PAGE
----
About the Annual Jewish Book & Arts Festival
Inspiring and entertaining, the Ann and Stephen Kaufman Jewish Book & Arts Festival annually delivers a variety of opportunities for the community to learn and experience Jewish literary, culture and performing arts.
The Festival is one of the city's leading cultural and literary events, attracting a large and varied audience of over 10,000 people of all ages and is recognized as one of the largest Jewish Book & Arts Festivals in the nation.
Patricia Bernstein will read from her new book, Ten Dollars To Hate: The Texas Man Who Fought The Clan, on November 5 at 11:00 am.
Evelyn Rubenstein Jewish Community Center of Houston, 5601 S. Braeswood, Houston, TX 77096.
26th Edition of the Book Festival of the MJCCA
November 4 - 19
40+Authors/2 Epic Weeks
Patricia Bernstein will read from her new book, Ten Dollars To Hate: The Texas Man Who Fought The Clan, on November 9, at 12:30 PM.
Marcus Jewish Community Center of Atlanta - Zaban Park, 5342 Tilly Mill Road, Dunwoody, Georgia 30338.
Jewish Literary and Cultural Arts Festival
Patricia Bernstein will read from her new book, Ten Dollars To Hate: The Texas Man Who Fought The Clan, on November 14 at 7:00 PM.
Memphis Jewish Community Center, 6560 Poplar Avenue Memphis, TN 38138, at the corner of Aaron Brenner Drive and Poplar.
Cultural Arts & Jewish Heritage Programs
The Hevesi Speaker Series: Conversations with Authors
Patricia Bernstein will read from her new book, Ten Dollars To Hate: The Texas Man Who Fought The Clan, on January 15, 2018 at 1:30 PM.
Central Queens Y, 67-09 108th Street, Forest Hills, NY 11375.
The Margot Rosenberg Pulitzer
Dallas Jewish Bookfest
Engaging The Community with Exceptional Authors and Books
Ten Dollars to Hate
Thursday, February 1, 2018 | 7 pm
Aaron Family JCC
$10 in advance | $15 at the door
Ten Dollars to Hate tells the story of the massive Ku Klux Klan of the 1920s - by far the most "successful" incarnation since its inception in the ashes of the Civil War - and the first prosecutor in the nation to successfully convict and jail Klan members. Dan Moody, a twenty-nine-year-old Texas district attorney, demonstrated that Klansmen could be punished for taking the law into their own hands - in this case, for the vicious flogging of a young World War I veteran.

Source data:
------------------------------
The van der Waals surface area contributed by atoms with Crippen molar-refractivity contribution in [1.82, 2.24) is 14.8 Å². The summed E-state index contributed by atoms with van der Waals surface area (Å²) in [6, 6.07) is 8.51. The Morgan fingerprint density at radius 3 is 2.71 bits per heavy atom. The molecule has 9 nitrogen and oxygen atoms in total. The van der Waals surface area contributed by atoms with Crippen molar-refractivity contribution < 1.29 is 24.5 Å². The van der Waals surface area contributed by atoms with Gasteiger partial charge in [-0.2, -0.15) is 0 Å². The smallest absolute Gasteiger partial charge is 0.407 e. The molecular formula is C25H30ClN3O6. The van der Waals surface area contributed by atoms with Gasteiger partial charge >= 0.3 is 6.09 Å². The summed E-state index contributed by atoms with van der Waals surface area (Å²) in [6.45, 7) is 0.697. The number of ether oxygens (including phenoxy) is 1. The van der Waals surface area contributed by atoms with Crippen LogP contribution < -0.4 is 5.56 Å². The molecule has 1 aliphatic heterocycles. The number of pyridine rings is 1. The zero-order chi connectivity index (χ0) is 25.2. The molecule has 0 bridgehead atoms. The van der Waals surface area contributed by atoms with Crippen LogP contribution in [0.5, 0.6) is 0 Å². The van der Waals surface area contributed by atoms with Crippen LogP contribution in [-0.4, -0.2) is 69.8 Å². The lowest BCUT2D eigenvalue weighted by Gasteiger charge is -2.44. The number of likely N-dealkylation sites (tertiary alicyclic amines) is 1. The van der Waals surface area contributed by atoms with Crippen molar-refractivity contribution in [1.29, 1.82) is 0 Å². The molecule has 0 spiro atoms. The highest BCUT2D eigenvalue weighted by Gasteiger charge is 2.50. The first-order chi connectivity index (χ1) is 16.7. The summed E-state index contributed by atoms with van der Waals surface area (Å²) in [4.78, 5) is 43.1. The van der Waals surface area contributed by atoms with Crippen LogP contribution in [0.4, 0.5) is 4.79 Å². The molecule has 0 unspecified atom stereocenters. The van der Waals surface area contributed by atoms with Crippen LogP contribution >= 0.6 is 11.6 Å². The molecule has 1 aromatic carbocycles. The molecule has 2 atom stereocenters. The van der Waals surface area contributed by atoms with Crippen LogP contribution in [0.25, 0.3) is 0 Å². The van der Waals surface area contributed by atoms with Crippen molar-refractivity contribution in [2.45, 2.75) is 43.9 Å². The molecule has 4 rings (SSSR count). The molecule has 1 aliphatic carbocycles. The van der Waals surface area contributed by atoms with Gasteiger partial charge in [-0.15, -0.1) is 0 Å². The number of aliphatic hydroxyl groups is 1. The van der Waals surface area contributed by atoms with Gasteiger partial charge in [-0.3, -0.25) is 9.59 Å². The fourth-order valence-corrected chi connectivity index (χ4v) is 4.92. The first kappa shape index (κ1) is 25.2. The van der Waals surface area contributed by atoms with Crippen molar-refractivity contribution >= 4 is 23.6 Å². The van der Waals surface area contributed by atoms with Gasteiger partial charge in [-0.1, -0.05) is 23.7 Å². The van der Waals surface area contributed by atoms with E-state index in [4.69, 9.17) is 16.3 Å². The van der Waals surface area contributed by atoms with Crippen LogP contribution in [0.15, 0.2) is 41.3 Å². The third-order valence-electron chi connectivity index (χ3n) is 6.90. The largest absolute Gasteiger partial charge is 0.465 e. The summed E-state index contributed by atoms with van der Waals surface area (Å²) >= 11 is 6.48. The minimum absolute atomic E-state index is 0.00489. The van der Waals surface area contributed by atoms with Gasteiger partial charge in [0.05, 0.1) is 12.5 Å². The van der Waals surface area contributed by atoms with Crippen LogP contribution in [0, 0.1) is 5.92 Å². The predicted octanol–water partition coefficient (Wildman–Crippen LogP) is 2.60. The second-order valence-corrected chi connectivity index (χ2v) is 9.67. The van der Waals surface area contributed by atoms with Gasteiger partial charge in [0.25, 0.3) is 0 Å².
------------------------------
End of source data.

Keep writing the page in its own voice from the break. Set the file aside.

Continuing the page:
The 1920s Klan numbered in the millions and infiltrated politics and law enforcement across the United States, not just in the Deep South. Several states elected Klan-sponsored governors and US senators. Klansmen engaged in extreme violence against whites as well as blacks, promoted outrageous bigotry against various ethnic groups, and boycotted non-Klan businesses.
A few courageous public officials tried to make Klansmen pay for their crimes, notably after Klan assaults in California and Texas and two torture-murders in Louisiana. All failed until September 1923 when Dan Moody convicted and won significant prison time for five Klansmen in a tense courtroom in Georgetown, Texas. Moody became a national sensation overnight and went on to become the youngest governor of Texas at the age of 33.
The Georgetown cases were the beginning of the end for this iteration of the Klan. Two years later, the head of the Klan in Indiana was convicted of murdering a young woman. Membership dwindled almost as quickly as it had grown, but the Klan's poisonous influence lingered through the decades that followed. Ten Dollars to Hate explores this pivotal - and brutal - chapter in the history of America.
Presented with Dallas Jewish Historical Society and the Jewish Book Council
Patricia Bernstein will read from her new book, Ten Dollars To Hate: The Texas Man Who Fought The Clan, on February 4, 2018 at 9:30 AM.
Congregation Etz Chaim, 1710 S. HIghland Ave., Lombard, IL 60148.
Patricia Bernstein will read from her new book, Ten Dollars To Hate: The Texas Man Who Fought The Clan, on May 3, 2018 at 10:00 AM.
Mandel Jewish Community Center of Boynton Beach
8500 Jog Road, Boynton Beach, FL 33472
Patricia Bernstein will read from her new book, Ten Dollars To Hate: The Texas Man Who Fought The Clan, on May 3, 2018 at 7:00 PM.
Mandel Jewish Community Center
Palm Beach Gardens
5221 Hood Road
Palm Beach Gardens, FL 33418
Patricia Bernstein will read from her new book, Ten Dollars To Hate: The Texas Man Who Fought The Clan, at the Anshe Emeth Memorial Temple, 222 Livingston Avenue, New Brunswick, NJ 08901.